Brooklyn Pour Craft Beer Fest Showcases NYC Area Brews
All photos by Phil Galewitz. On a perfect fall day, the line of people waiting to get into the 6th Annual Brooklyn Pour Craft Beer Festival was snaked around the corner in the Greenpoint neighborhood of Brooklyn, N.Y.
Within 15 minutes of doors opening at 3 p.m., nearly 1,500 guests were inside the Brooklyn Expo Center where more than 65 breweries were pouring some specialty brews. The event showcased many New York area breweries—some large and well established including Sixpoint Brewery and Brooklyn Brewery, both based in Brooklyn and some newer outlets such as Coney Island Brewing Co. and Third Rail Beer based in Manhattan. Some national brewers were also in attendance including Sierra Nevada, Guinness and Allagash Brewing.
The expo center’s large doors opened onto a giant patio with picnic tables and a games including corn hole and lifesize Connect Four. Of course, the real highlight for most was getting to drink great beers while enjoying a perfect view of the New York skyline on a cloudless day.
In addition to beers, guests got to enjoy oysters and clams on the half shell as well as candied bacon with Cajun spice, tacos and vegetarian bean burgers.
I knew it was a good day when the folks at the first brewery station I stopped at were fellow Penn State graduates and the brewery, Flying Belgian, was located in Farmingdale, N.Y. just down the road from where I grew up in Plainview. The two-year-old brewery offered several Belgian style ales — and was a nice break from the hoppy beers which have become so commonplace today. Co-owner and brewer Kevin Connelly poured their top selling Illegally Blond, which uses all New York grown hops and mostly New York malts. It’s a little darker than classic blonde ales and was both a little sweet and smooth to the taste.
Two of Third Rail Beer’s owners, Loren Taylor-Raymond and Kaitlyn Haubrich, were pouring their flagship American pale ale, Bodega. The abundantly hopped, unfiltered ale brewed with Citra and Centennial hop offered a white wheat canvas and let its tropical flavors shine, finishing with a quenching freshness. The name is an homage to New York City’s corner delis, which the brewery’s founders grew up frequenting. Like so many new brewers I’ve met, Loren has a science background and majored in organic chemistry in college. Third Rail contracts brews (or gypsy brews as they put it) at a brewery in Newport, Rhode Island though they have dreams of one day opening their own production facility. Bodega is one of two canned beers for Third Rail. The brewery’s Field 2 Farmhouse Ale is available at many New York retailers as well as at Citi Field last season.
One of my favorite beers at the show was White Aphro from Empire Brewing in Syracuse. It’s a Belgian style unfiltered wit ale that was a perfect balance of pilsner and wheat malt style. But what stood out from the 6% ABV brew was its foamy white head and the lavender, ginger and lemon tastes on the back end. The easy tasting beer almost tasted like the hues of a flower.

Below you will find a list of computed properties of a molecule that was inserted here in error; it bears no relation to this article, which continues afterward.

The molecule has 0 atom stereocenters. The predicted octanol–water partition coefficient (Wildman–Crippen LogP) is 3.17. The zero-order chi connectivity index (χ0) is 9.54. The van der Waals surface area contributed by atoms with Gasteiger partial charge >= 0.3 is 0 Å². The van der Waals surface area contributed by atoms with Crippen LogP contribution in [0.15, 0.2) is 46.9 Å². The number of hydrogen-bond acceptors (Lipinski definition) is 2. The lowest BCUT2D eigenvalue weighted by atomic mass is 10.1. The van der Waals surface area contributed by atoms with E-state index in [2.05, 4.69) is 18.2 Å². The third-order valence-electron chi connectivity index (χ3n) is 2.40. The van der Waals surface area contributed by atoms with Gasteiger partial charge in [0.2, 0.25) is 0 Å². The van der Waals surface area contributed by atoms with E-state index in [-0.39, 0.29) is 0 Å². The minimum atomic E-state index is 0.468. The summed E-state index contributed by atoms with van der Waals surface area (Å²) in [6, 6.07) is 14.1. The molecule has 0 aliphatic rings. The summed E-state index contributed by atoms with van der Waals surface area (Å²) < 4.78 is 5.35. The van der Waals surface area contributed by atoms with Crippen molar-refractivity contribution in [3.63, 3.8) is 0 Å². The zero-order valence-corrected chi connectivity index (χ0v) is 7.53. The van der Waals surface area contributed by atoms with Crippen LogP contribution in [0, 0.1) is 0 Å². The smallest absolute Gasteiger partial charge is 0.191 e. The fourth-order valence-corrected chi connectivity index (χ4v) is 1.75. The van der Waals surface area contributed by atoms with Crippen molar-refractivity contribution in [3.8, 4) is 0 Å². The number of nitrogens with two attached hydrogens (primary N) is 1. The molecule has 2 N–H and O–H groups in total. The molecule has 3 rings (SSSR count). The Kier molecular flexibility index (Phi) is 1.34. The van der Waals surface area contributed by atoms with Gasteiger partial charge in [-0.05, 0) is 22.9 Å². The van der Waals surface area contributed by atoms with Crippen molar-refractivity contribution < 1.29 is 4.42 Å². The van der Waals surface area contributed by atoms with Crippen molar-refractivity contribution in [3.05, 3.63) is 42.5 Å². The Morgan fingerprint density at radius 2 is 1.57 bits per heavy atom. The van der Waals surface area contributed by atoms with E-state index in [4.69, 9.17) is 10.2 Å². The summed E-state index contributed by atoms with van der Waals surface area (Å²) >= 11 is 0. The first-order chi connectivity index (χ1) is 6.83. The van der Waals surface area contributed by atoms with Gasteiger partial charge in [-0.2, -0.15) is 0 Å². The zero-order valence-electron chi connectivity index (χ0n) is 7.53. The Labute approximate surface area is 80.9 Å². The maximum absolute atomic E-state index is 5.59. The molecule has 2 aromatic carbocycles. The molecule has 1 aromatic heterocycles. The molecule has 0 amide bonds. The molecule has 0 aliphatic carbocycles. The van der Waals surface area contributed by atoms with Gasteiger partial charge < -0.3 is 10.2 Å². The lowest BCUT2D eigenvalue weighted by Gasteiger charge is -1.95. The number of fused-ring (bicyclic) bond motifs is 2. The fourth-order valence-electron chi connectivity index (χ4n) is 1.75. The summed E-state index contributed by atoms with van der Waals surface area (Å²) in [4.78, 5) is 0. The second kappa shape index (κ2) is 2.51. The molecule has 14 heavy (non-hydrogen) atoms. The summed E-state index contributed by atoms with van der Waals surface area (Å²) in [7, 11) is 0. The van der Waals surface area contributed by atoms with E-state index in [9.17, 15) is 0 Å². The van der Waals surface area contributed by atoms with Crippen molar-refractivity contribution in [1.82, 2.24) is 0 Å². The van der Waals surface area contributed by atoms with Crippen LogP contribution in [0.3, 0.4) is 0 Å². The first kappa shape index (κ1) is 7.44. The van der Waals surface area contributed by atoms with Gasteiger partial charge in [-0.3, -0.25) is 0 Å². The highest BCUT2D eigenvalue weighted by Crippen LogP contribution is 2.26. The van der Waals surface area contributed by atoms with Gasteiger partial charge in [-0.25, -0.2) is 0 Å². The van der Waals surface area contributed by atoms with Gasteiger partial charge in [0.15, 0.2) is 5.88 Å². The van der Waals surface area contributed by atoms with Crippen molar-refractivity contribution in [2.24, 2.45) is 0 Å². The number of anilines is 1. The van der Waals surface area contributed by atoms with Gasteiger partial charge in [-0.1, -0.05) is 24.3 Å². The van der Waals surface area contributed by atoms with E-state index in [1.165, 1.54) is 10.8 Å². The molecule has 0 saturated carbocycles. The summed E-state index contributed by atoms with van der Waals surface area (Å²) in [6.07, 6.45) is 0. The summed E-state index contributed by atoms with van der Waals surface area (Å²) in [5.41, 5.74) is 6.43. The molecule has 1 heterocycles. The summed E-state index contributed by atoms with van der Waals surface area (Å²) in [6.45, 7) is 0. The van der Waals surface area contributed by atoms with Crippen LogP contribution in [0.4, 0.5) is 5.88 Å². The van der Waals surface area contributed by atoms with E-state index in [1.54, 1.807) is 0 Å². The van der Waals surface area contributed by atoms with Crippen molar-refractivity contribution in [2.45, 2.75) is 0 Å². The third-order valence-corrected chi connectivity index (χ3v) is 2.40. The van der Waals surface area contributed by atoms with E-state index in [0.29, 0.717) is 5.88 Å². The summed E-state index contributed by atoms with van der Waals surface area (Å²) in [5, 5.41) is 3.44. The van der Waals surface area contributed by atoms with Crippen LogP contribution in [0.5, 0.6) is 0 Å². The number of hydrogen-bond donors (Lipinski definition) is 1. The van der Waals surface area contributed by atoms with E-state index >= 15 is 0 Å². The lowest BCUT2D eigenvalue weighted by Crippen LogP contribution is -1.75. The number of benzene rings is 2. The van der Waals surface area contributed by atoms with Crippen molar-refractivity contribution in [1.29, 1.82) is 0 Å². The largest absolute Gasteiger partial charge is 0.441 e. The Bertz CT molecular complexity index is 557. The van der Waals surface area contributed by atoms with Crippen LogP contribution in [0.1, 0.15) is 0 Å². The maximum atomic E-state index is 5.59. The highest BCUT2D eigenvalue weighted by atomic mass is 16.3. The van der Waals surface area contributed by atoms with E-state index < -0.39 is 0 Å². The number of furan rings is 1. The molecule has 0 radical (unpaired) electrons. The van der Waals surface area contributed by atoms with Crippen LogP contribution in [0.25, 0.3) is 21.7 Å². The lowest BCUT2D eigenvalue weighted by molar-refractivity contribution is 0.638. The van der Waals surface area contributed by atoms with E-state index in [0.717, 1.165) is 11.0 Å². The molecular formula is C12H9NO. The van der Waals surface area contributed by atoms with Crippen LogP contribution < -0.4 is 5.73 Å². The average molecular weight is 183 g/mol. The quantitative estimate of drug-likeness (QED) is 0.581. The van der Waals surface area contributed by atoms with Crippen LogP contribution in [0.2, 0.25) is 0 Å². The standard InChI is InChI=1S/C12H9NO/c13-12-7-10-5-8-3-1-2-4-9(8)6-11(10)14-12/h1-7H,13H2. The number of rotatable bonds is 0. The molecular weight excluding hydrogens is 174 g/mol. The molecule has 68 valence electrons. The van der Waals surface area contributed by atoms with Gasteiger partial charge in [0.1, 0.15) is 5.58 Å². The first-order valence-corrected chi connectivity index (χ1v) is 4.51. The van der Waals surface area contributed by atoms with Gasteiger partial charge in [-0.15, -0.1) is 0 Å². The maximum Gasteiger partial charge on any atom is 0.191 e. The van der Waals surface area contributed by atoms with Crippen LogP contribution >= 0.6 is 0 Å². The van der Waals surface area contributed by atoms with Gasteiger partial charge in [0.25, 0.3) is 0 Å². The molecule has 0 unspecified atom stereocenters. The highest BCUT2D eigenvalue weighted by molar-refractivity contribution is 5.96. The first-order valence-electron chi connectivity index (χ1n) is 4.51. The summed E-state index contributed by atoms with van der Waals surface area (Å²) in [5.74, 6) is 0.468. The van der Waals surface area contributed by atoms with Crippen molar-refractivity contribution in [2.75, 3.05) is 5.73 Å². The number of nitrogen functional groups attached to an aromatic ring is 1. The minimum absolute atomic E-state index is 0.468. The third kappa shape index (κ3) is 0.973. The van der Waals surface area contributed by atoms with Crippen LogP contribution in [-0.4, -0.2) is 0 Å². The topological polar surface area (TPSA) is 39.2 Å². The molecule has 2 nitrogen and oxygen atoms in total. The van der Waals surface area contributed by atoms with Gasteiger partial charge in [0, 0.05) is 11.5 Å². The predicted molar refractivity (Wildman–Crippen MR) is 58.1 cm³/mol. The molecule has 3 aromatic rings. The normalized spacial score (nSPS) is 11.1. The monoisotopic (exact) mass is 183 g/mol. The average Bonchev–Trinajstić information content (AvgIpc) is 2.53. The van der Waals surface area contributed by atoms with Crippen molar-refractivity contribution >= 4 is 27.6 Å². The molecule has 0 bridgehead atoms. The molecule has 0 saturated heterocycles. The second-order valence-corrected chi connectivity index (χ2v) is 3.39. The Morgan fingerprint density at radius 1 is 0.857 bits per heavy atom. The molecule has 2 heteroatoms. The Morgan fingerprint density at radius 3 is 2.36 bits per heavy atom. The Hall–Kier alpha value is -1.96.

Founded in 1994, Empire is one of the oldest New York breweries. It routinely sources its beers with ingredients from central New York farms. This year, Empire expanded to open a 60 bbl brewhouse on a farm in Cazenovia, N.Y., where it grows hops, lavender, vegetables herbs and fruits. The farm brewery is a brilliant compliment to its downtown Syracuse brewpub.
Big Alice Brewing of Long Island City offered an alternative to the many pumpkin ales offered this time of year with its Sweet Potato Farmhouse Ale. The 6.2% ABV ale is brewed with sweet potatoes that gave the medium bodied ale a slightly sweet taste. Sadly, though, there was no orange color to the beer. Big Alice also mixed it up with its Jalapeño Rye, a black IPA that was less spicy than expected and Sour One, which is a great introduction to sour ales because with its light tartness.
Finally, can’t finish this story without a look at two of the Brooklyn made breweries. Sixpoint offered its Sweet Action, a cream ale that pours to an off-white look and has a dominant hoppy flavor with hints of citrus, spice and caramel. On a warm sunny day, which the beer festival enjoyed, the beer was just the ticket.
Brooklyn Brewery poured its Tripel Burner, a 10.6% ABV pilsner with a licorice spice blend. The aromatic ale was definitely meant to be sipped not gulped, with its strong taste and various elements including figs, vanilla, and a whisper of mint.
According to Brooklyn Brewery, Tripel Burner is a term from Chinese medicine that is responsible for the production and flow of energy through the body. I don’t know if that’s true, but the special ale was definitely a rush and the perfect final drink on a perfect September day in Brooklyn that ended with a spectacular sunset that glowed orange, blue and yellow behind the New York City skyline.